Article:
I worked out the relative exchange rates, which turned rip off into tear apart , but, with some four hours still ahead of me, succumbed to the Perrier and put a two Canadian dollar piece into my purse which, in a state of shock, I managed to upend.

Moneys previously segregated made joyous reunion….the rainbow purse came into being.

I managed to navigate Amsterdam Schiphol without recourse to money….but on arrival at Southampton, having eschewed the rip off taxi for twenty quid, tried to pay  the bus driver ten quid for a week’s season ticket with money including Euros….firmly declined.

Glasses on and a rummage through the purse produced the necessary pounds sterling and I was on my way to my mother’s.

That night I tried to reorganise the rainbow purse, happily chucking coins featuring the royal bonce to one side and coins without on the other.

Infallible.

No. As I discovered when trying to feed the printer in the local lending library, Canadian coins also have the royal bonce on them and the machine discriminates against coins from the ex colonies….

But I am at a loss to know how I managed to put this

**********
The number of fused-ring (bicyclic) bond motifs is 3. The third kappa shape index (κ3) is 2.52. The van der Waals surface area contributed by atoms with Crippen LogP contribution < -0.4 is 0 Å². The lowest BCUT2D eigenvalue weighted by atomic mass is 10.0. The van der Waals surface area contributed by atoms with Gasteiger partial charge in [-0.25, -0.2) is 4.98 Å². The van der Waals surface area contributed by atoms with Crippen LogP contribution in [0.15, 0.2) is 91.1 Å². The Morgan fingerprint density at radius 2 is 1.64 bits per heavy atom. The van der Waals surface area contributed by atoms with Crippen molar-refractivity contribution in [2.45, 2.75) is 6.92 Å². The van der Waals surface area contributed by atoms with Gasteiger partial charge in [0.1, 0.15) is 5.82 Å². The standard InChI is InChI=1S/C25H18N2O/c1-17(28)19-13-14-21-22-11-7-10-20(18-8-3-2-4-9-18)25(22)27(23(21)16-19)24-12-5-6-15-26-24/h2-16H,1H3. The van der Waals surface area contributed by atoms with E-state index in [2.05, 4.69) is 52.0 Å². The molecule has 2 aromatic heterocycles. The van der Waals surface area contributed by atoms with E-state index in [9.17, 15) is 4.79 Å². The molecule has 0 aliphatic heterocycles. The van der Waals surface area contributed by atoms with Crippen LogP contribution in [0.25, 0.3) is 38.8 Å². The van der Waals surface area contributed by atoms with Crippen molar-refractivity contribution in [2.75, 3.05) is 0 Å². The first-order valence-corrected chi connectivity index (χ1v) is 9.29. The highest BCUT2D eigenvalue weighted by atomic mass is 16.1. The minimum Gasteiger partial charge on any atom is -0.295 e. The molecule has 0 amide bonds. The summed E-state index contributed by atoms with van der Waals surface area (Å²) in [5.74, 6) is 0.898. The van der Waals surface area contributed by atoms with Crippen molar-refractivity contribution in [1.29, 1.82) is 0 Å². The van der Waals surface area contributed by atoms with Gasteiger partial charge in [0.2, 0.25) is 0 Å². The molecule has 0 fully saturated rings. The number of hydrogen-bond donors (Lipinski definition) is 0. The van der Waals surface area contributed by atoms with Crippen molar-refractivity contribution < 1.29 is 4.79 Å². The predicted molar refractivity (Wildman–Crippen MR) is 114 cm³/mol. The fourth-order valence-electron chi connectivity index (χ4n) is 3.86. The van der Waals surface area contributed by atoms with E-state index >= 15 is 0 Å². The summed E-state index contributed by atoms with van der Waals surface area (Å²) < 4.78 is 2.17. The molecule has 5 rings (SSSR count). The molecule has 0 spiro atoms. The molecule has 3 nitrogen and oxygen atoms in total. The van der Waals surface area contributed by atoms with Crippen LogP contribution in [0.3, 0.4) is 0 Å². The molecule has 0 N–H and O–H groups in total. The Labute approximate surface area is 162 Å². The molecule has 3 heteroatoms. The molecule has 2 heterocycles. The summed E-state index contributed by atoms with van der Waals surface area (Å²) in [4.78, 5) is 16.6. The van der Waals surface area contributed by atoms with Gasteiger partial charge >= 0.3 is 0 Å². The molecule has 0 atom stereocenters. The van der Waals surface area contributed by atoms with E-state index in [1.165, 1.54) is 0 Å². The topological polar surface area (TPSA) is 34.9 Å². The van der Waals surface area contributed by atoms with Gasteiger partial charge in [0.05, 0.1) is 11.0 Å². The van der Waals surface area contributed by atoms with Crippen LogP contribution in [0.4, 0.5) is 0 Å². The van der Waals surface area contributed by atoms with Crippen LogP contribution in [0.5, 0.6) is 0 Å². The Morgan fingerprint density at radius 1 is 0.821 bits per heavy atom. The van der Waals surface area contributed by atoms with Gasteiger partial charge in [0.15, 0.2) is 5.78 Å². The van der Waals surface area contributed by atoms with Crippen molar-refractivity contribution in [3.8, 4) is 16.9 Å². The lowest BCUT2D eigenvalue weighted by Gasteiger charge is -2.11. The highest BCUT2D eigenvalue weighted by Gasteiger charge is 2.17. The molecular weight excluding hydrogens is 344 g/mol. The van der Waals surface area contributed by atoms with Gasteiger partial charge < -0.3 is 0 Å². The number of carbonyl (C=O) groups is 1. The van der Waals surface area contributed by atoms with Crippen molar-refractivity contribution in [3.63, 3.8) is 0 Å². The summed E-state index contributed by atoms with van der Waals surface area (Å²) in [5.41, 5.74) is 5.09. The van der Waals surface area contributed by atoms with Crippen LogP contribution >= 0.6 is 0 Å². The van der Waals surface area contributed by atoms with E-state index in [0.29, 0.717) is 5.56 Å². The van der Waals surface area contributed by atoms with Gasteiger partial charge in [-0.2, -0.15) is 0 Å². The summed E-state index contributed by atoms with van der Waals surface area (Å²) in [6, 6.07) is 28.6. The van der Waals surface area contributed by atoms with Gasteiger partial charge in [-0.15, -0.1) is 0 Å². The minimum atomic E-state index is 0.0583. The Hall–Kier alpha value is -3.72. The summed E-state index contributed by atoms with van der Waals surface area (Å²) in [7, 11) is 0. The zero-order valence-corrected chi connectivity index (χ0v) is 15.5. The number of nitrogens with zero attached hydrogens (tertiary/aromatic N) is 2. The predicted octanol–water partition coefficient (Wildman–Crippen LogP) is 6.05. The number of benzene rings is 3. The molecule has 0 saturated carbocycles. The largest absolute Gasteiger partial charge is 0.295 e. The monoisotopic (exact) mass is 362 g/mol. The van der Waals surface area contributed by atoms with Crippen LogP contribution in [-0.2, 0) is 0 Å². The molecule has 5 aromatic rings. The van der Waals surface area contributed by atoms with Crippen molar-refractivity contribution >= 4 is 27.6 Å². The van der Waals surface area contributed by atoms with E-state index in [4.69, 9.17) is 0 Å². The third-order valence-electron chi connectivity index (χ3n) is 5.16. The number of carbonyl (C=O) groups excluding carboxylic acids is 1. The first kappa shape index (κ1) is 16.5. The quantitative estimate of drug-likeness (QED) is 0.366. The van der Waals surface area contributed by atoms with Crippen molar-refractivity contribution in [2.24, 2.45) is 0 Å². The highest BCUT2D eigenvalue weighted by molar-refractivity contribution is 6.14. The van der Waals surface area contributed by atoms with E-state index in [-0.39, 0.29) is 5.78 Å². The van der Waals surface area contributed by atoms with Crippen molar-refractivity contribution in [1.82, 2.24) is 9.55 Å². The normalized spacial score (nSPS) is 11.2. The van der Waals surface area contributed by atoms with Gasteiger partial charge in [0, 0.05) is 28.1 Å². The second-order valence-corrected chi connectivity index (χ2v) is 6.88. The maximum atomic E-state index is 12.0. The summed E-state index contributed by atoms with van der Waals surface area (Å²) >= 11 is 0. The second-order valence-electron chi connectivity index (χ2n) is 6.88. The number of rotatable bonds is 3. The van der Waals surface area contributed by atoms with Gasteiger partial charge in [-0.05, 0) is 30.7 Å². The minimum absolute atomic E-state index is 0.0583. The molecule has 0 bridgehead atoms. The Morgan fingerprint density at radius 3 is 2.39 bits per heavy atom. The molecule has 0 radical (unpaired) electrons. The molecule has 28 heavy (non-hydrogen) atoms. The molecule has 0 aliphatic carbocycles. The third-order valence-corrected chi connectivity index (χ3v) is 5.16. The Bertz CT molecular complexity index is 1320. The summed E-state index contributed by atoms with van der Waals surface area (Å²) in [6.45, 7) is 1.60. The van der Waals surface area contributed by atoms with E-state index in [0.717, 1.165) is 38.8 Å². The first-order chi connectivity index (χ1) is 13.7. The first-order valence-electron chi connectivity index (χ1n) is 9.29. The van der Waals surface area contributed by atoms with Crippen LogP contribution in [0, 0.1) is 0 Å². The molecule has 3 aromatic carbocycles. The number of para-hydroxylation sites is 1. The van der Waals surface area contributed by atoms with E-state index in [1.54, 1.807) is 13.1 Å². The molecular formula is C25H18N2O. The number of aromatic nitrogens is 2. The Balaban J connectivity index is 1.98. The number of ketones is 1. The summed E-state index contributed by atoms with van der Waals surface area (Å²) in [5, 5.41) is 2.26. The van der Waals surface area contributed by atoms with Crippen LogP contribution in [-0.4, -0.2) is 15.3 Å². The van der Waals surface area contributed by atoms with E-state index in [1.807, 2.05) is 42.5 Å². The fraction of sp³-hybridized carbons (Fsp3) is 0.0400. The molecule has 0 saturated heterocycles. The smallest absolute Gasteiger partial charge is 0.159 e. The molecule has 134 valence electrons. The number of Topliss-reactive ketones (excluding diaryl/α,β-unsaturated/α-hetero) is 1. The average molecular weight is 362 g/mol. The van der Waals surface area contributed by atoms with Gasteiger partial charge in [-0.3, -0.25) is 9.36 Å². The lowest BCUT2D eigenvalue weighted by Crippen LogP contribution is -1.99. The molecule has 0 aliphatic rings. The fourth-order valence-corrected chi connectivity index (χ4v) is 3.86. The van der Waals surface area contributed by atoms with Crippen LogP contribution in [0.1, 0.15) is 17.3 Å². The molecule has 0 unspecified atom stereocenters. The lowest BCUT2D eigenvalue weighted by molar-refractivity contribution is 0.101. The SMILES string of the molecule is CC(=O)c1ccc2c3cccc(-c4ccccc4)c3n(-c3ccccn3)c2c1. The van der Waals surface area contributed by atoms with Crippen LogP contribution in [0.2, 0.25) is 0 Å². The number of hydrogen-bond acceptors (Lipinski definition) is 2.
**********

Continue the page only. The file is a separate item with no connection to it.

mexican peso coin into the pounds sterling pile.

I discovered that I had done so at H.M. Passport Office when I went to renew my papers.

The very helpful chap on the desk said that my passport photographs – taken in  Costa Rica – would not do. The background was glaringly white instead of being a discreet cream or gray. White upsets the recognition devices on the DIY passport machine at airports apparently.

Since most of them seem to be put of order there must be a lot of white backgrounds about…

Not to worry…there was a photo booth in the entrance……he would keep my place open while I took the necessary mugshots.

You know these photo booths…the revolving stool is always set for midgets and then spins out of control….you are still trying the read the instructions when the thing goes off and on the next try it catches you mouthing obscenities as you try to fit your eyes into the rectangle outlined on the screen….and it helps if you do not try to feed Mexican pesos into its maw.

Especially if its maw is situated in H.M. Passport Office.

Hot and bothered I eventually returned to the kind gentleman and only when I handed over the photographs did I glance at them.

I am accustomed to passport photographs which make me resemble the Missing Link…they have done so since I first had a passport….but this one was special.

With wild hair and glaring eyes it bore a close resemblance to whatever abomination it is that adorns the Mexican peso coin….

He perused it with that lack of visible emotion which used to be the mark of the British civil servant and looked up.